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Alexander BALBUENA, Petitioner-Appellant, v. William Joe SULLIVAN, Warden; Attorney General for the State of California, Respondents-Appellees.
Alexander Balbuena, Petitioner-Appellant, v. William Joe Sullivan, Warden, Respondent-Appellee.
The opinion filed on August 17, 2020 and published at 970 F.3d 1176 is amended by the opinion filed concurrently with this order.
With this amended opinion, the panel has voted to deny the petition for rehearing and rehearing en banc. The full court has been advised of the petition for rehearing en banc and no judge has requested a vote on whether to rehear the matter en banc. Fed. R. App. P. 35. Accordingly, the petition for rehearing and rehearing en banc is DENIED. No further petitions for panel rehearing or rehearing en banc may be filed.
In these consolidated appeals, Alexander Balbuena challenges the district court's denial of his federal habeas petition, and its denial of his Federal Rule of Civil Procedure 60(b) motion to set aside the judgment and amend his habeas petition to add a new claim. For his role in a gang-related shooting, a jury convicted Balbuena of first-degree murder, attempted murder, and street terrorism. Balbuena argues that the state court's admission of his confession violated his due process rights because it was the involuntary product of coercion. Balbuena also argues that his Rule 60(b) motion was a proper motion to amend his habeas petition and not a disguised second or successive petition subject to 28 U.S.C. § 2244. We affirm in both matters.
On January 17, 2006, Jose Segura was shot and killed while sitting in his car with Oralia Giron, and their children. According to Giron, several men surrounded the car. The man standing nearest to Segura said that the men wanted revenge for the murder of “Gizmo” and then shot a gun, killing Segura.1 Giron was also shot and injured during the encounter, but fortuitously Segura's and Giron's three-year-old daughter and three-month-old son were not injured.
Police detectives investigating the murder scene found shell casings on the street for .32-caliber and 9-millimeter handguns, and bullet fragments in the car and a fence. They searched a nearby house, pursuant to a search warrant, and found a .38-caliber handgun and ammunition for .22-caliber and 9-millimeter handguns. Kristina Lawson, who rented a room in the house from Juan Herrera (a/k/a Willow), told officers that she saw Balbuena and Julius Stinson (a/k/a Jukas or Jujakas) with guns just before the shooting. She also stated that she heard gun shots, saw Balbuena and Stinson running to the house, and saw Balbuena enter the house apparently trying to hide a gun under a couch. She also said that, later in the day at the “Green Store,” Balbuena told her that he shot Segura in the forehead.2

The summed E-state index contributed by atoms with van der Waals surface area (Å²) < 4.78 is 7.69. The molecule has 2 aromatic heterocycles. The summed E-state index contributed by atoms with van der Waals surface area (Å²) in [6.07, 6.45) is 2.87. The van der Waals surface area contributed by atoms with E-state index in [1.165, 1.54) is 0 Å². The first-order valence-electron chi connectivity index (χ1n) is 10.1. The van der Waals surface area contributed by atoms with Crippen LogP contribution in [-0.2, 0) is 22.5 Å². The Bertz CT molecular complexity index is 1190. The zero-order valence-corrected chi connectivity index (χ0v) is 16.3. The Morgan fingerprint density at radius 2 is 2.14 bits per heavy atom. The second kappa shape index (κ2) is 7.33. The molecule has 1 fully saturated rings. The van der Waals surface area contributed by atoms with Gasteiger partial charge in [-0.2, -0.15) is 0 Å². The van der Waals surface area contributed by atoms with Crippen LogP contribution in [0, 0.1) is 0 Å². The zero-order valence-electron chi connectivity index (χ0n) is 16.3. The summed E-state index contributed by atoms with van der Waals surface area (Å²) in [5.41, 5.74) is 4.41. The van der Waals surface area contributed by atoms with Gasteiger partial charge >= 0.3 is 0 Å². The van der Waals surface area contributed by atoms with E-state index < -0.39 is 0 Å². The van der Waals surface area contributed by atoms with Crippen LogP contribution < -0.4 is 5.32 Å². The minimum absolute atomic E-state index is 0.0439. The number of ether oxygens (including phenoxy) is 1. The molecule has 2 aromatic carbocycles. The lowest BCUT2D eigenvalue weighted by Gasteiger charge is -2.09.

After interviewing Lawson, the detectives drove her to the apartment building where she said Balbuena lived and she pointed out his apartment.3 Around 2:00 a.m., after obtaining a warrant, the detectives found Balbuena in his apartment asleep with his pregnant girlfriend and arrested him.4
Balbuena was taken to a police station where two detectives questioned him, for approximately ninety minutes, starting at about 2:45 a.m. Balbuena, who was around sixteen years old, had no prior arrests. Before the detectives started the interview, Balbuena asked a police officer if he could use the restroom. The police officer responded that it was “up to [the detectives]” and that Balbuena could “ask them.” When the detectives entered the interview room, Balbuena told them he was “cool.” Near the end of the interview, Balbuena asked, and was permitted, to use the restroom.